• wearegoodatthis

Easy Shakshuka (Only 1 or 2 min. of work!)

Updated: Aug 24, 2020


I recently made "Eggs in Purgatory with Sausage" inspired by a recipe from the Food Network. I learned that it was a version of Shakshuka (more info below), eggs simmering in tomato sauce with some veggies and spices. I decided to try a different recipe from the Food Network for Shakshuka for inspiration.

https://www.foodnetwork.com/recipes/food-network-kitchen/shakshuka-4621432


Tip: As a meal prep / time saving tip for the morning, I have been experimenting with doing some of the prep for baked egg dishes at night before I go to bed (putting it in the fridge) and then just cracking an egg or 2 and baking it in the morning. That's what I did here. :)



Eggs in Purgatory With Sausage

https://www.wearegoodatthis.com/post/can-i-make-eggs-in-purgatory-w--sausage



More on Shakshouka

Shakshouka (Arabic: شكشوكة‎, also spelled shakshuka or chakchouka) is a dish of eggs poached in a sauce of tomatoes, olive oil, peppers, onion and garlic, and commonly spiced with cumin, paprika, cayenne pepper and nutmeg. The dish has existed in Mediterranean cultures for centuries.[1][2][3]

Tomato-based stews, called shakshouka in the Maghreb, were common throughout the Middle East and former Ottoman Empire. The Ottoman dish şakşuka was originally a dish of cooked vegetables with minced meat or liver (ciġer). Tomato and chili peppers hot/sweet were introduced to the dish much later both having their origin in the Americas and meatless variations evolved. Jews in the Ottoman Maghreb served a pareve vegetarian variation and Tunisian Jews were known for creating spicy versions of egg shakshouka.[8]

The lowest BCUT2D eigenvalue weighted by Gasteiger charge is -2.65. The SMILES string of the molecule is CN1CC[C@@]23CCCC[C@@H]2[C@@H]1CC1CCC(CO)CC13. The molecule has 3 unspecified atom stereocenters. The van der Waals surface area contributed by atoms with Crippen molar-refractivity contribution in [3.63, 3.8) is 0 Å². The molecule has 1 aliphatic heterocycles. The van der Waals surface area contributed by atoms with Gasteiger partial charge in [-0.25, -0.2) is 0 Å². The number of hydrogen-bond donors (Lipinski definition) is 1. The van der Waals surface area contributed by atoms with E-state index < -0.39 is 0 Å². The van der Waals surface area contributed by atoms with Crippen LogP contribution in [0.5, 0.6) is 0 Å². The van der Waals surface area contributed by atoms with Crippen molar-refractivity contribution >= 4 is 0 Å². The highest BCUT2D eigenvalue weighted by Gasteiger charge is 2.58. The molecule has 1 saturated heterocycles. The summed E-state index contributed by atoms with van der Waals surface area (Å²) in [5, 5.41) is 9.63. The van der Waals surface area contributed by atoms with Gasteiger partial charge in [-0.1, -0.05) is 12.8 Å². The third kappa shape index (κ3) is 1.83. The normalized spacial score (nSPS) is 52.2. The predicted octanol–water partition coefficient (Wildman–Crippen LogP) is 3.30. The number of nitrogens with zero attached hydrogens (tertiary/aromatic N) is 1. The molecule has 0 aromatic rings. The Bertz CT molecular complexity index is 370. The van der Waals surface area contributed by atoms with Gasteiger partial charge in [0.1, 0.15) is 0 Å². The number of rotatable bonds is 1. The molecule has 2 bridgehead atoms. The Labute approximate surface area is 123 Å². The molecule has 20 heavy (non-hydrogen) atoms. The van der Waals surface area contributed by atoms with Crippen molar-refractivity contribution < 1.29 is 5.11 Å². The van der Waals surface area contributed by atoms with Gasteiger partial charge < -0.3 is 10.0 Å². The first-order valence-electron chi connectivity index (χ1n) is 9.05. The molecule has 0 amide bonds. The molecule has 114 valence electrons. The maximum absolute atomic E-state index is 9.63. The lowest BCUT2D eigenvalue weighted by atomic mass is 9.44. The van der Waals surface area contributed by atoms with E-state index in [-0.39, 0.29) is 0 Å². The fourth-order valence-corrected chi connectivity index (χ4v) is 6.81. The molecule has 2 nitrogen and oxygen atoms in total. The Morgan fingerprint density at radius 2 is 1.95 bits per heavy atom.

The exact origins of the dish are disputed. Some food historians believe the dish spread to Spain and the greater Middle East from Ottoman Turkey, while others think it originated in Morocco. A third theory is that it is from Yemen, where it is served with zhug, a hot green paste.[9] According to Haaretz the "original shakshuka" was made with vegetables, hard-boiled eggs, goat meat and fresh garlic.[10]

The dish was brought to Israel by Tunisian Jews as part of the mass Jewish exodus from Arab and Muslim lands, where it has become a characteristic feature of the local cuisine.[11][8]

Shakshouka is typical of North African and Arab cuisine and is traditionally served in a cast iron pan or, in Morocco, a tajine.

https://en.wikipedia.org/wiki/Shakshouka



What I used:

- 2 eggs

- Marinara sauce

- Some onions (which I had sauteed in a big batch & frozen in smaller quantities for different meals)

- Some bell peppers (which I had sauteed in a big batch & frozen in smaller quantities for different meals)

- Cumin

- Paprika

- Chili Flakes

- Garlic powder

- Cilantro


In the original recipe, they use garlic cloves. They start on the stove and finish in the oven. Since I was just throwing the dish into the oven -- to make it easy -- then I used garlic powder because I wasn't sure if the garlic would coook through just in the oven.


I just added the tomato sauce and spices to the dish wit peppers, onions and cilantro. I made a little well for the eggs in the morning. I put this in the fridge and went to bed.




When I woke up, I preheated the oven to 375 degrees and then I cracked the eggs and put the dish in there while it was preheating. Then I showered and got ready for the day.





Tip: In general if you put something into the oven from the fridge while it’s preheating, add 5-8 min. to bake time in recipe. (I guess basically just the time it takes to preheat the oven.)


It took about 20 minutes. Then yummy breakfast!


That's it! There is ~1 or 2 minutes of work for this beautiful and hearty breakfast! Give it a try! We are good at this!




©2019 by wearegoodatthis. Proudly created with Wix.com